He went to the door across the hall. This was it, the last door in the hallway. Behind there would be his new room, for better or worse. For the first time in a long time in a long time he actually felt a little nervous.

I don't know why you're worried, his mind chuckled. Even if you hate it it's not like you're going to be living here for long. You know how good your dad's word is.

He pushed the nagging voice away, and with a sigh, reached for the knob. As soon as the door was fully open a cold draft brushed by him, making him shiver in surprise. He felt along the inside wall of the room for the light switch and found it a lot lower than he had expected. Just as he went to flip the switch on, something large and furry shot across his hand scuttling full speed up his arm.

Shawn launched back against the wall, yelling in shock and letting the guitar case fall to the floor as he slapped frantically at his arm. He managed to knock whatever it was off, but in one spry move it landed on its legs darting toward him. Shawn dodged away from its charge then smashed it into the ground with the tip of his shoe.

Gotcha, you sonuva bitch, his mind cheered.

Yet his joy disintegrated when he moved his foot away and saw the beast was unscathed. It sat there glaring up at him with its numerous eyes, as if daring him to try that move again. Shawn went to step back, but as soon as he moved the creature's thick red and black striped body went rigid with anticipation. Together, its eight legs glided with ease whenever Shawn made any sort of gesture. For a tense moment each held their position, waiting to see which of them would be the first to move.

Downstairs he heard his parents rushing through the kitchen and up the stairs. The beast too heard them, and the moment their feet hit the stairs it lunged backward, pivoting itself around in a mad dash back for the room. His father crested the landing first, a baseball bat in hand and a look of terror on his face. Behind him came the face of Shawn's mother holding a copy of War and Peace up like a club.

"What happened? You okay?" Gary asked with a wavering voice.

Shawn, unable to speak, pointed down at the spider on the floor. His parents' eyes followed, and upon seeing the beast before them, recoiled in disgust.

"Oh, God, that's disgusting!" his mother wailed, pulling Shawn close to her. "Gary, that bat's not big enough. Go get your gun and shoot it!"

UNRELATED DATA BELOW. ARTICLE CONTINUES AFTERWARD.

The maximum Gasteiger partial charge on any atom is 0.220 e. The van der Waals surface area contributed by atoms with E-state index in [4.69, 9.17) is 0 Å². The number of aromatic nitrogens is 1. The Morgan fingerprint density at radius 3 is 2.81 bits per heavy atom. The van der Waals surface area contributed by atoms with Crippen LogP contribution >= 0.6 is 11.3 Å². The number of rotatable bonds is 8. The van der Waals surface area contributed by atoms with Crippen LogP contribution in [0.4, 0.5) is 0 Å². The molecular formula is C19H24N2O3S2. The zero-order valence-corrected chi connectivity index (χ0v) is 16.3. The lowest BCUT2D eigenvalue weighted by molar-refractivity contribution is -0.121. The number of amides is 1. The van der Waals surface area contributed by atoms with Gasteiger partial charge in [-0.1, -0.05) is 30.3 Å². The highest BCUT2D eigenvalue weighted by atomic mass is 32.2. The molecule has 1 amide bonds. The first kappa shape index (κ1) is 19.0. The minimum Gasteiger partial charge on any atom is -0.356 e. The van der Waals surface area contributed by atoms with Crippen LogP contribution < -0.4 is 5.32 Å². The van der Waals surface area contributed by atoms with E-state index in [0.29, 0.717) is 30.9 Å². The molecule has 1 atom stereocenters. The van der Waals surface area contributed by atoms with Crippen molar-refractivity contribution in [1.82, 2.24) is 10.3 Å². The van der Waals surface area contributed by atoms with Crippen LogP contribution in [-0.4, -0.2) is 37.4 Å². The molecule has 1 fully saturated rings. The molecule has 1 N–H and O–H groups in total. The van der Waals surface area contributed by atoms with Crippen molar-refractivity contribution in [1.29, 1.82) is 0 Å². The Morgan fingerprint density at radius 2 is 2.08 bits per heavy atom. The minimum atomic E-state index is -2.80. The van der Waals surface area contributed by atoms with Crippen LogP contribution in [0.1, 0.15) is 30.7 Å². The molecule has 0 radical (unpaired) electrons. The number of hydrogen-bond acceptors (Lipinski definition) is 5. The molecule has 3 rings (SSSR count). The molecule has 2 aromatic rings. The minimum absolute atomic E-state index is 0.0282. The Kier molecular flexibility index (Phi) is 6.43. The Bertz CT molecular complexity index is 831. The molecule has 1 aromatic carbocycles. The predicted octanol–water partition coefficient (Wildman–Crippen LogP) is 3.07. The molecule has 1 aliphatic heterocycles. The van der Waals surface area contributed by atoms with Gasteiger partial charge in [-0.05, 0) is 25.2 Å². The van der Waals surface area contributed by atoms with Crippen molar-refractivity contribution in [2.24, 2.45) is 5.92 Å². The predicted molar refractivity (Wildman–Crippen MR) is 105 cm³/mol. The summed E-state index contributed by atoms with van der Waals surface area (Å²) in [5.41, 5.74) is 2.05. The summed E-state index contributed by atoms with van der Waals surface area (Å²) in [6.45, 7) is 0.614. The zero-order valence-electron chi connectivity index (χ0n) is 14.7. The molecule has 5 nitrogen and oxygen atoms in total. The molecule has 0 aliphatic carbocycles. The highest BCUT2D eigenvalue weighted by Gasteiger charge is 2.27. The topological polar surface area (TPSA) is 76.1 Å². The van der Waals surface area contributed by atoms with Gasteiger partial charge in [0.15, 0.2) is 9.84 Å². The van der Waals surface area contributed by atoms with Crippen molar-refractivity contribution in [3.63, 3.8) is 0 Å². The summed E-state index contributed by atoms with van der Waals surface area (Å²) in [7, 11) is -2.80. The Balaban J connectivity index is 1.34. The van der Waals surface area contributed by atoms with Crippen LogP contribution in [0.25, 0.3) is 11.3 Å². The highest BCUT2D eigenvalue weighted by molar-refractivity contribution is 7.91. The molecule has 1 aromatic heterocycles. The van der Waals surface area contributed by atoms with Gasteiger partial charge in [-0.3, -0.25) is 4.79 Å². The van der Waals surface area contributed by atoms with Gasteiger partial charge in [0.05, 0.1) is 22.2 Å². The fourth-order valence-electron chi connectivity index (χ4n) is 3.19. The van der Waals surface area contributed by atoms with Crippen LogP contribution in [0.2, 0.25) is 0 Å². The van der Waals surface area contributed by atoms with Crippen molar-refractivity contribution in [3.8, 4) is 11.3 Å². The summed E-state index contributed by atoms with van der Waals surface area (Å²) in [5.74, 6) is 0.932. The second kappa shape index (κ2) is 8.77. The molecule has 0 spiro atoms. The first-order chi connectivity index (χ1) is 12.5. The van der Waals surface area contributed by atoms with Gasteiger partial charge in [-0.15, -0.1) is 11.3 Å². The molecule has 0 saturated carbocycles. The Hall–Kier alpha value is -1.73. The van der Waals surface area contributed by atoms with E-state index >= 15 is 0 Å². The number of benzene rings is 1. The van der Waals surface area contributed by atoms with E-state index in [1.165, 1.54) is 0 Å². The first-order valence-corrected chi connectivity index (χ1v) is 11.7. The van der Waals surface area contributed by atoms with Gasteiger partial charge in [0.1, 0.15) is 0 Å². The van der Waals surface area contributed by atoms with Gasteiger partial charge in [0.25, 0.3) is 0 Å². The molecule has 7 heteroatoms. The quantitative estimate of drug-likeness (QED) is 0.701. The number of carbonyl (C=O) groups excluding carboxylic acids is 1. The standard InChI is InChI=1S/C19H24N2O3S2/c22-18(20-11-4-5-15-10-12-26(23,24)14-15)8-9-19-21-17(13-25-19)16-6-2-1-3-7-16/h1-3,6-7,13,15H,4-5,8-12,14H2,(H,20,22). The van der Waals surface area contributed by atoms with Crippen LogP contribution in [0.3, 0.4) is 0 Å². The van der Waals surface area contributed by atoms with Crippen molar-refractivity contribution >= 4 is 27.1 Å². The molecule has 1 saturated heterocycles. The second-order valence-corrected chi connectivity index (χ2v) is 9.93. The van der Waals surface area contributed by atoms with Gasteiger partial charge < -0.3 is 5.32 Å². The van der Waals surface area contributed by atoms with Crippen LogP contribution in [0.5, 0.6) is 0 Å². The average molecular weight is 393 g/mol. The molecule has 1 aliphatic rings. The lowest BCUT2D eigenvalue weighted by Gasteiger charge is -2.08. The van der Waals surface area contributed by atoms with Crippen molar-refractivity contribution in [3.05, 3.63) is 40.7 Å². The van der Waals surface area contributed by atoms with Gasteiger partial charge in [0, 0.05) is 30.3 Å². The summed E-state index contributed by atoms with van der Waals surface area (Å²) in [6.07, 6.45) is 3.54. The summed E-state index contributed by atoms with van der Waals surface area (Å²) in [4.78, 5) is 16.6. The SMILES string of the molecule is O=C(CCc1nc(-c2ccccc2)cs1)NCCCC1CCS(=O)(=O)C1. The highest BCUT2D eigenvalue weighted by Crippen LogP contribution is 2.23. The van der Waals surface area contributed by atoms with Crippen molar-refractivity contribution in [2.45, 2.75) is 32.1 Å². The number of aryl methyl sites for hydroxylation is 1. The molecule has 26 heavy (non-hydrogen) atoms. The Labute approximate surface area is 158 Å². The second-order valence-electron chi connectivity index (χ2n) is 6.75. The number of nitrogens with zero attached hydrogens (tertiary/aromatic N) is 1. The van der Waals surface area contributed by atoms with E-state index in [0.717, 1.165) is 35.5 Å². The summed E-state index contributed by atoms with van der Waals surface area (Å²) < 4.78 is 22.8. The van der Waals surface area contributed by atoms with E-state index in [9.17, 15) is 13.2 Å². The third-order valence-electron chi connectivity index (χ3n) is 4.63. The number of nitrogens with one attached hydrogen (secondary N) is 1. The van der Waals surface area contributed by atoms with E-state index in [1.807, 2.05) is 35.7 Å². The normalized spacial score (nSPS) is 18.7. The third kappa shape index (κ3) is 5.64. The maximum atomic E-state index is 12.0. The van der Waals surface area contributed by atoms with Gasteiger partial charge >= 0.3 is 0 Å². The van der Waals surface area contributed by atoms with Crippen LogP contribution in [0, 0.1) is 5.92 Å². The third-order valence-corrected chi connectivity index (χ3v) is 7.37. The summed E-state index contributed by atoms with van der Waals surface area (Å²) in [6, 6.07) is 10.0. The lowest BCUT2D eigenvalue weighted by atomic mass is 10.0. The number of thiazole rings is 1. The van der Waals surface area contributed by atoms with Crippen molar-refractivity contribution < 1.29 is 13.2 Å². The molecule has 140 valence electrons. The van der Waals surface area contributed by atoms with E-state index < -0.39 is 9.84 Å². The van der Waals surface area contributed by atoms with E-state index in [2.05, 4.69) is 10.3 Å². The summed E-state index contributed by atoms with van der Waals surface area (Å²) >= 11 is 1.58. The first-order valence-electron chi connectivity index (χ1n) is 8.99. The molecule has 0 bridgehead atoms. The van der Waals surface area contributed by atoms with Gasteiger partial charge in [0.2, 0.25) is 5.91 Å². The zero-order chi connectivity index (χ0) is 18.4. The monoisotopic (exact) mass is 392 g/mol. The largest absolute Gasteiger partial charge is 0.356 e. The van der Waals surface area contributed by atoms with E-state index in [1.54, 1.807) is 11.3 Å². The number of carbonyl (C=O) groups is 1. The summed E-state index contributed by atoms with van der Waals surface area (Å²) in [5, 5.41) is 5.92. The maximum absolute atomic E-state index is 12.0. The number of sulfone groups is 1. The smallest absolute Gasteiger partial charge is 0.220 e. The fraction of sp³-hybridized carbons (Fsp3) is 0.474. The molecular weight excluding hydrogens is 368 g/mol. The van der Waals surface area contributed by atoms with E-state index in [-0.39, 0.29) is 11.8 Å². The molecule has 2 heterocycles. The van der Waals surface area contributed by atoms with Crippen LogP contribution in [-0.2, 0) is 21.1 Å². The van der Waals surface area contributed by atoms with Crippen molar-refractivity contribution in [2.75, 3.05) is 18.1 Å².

Shawn knew his mother was half joking, but in that instant, little did anything seem funny. Instead, he found himself lost on the struggle to peel his eyes away from the thing on the floor.

Gary quickly cut in front of where the spider was running, preventing it from escaping into Shawn's room. The beast hesitated as it panicked on where to go, and in that brief second Gary struck it with the tip of his bat, smashing it into the floor. The spider exploded in a mass of red and green goo that rippled through the carpet fibers like tiny tidal waves. Shawn fell to his knees with dry heaves while his mother wrinkled her nose and scolded his father.

"Did you really have to kill it like that?" his mother whined. "Talk about disgusting."

"What, you think I was going to touch that thing?" Gary replied incredulously. "And there was no way on God's green Earth I was going near that thing with only a paper towel between it and my hand!"

"You could have gotten it into a shoe box or something."

"The only way I'm willing to go near that thing is if it's dead. Next time you can get it into a box if that's what you want."

"It better not stain the carpet. Shawn go get me some toilet paper from the bathroom and bring it here."

Shawn didn't move. His eyes were glued on the remains of the biggest spider he had ever seen. He didn't even know spiders grew that big in Ohio. That realization scared the hell out of him.

"Shawn?" His mother asked again. "Listen to me- are you okay?"

When Shawn still didn't answer Beverly reached for Gary.

"He might be in shock," she said worriedly.

"He's not in shock." Gary snapped his fingers in front of Shawn's eyes, finally breaking his paralysis. "See? He's fine."

"Huh? What?"

"Your mother asked if you're okay."
"
Oh. Yeah, I'm fine."

"Did it bite you?"

"No. It ran up my arm."

"Oh God," Beverly shuddered.

"How about you and your mother head on downstairs while I clean this up? I want to make sure this thing doesn't stain the carpet," Gary said winking at Beverly.

"C'mon Shawn," Beverly said, taking his hand. "Let's let Conan the Barbarian here ready his trophy to be mounted," she sneered back.

******
The Girl in Green is a horror novel by Scott McCafferty, serialized for web publication through RivalCast Media. Scott welcomes comments and feedback below or through email at scott.mccafferty@rivalcastmedia.com


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Great read, good job!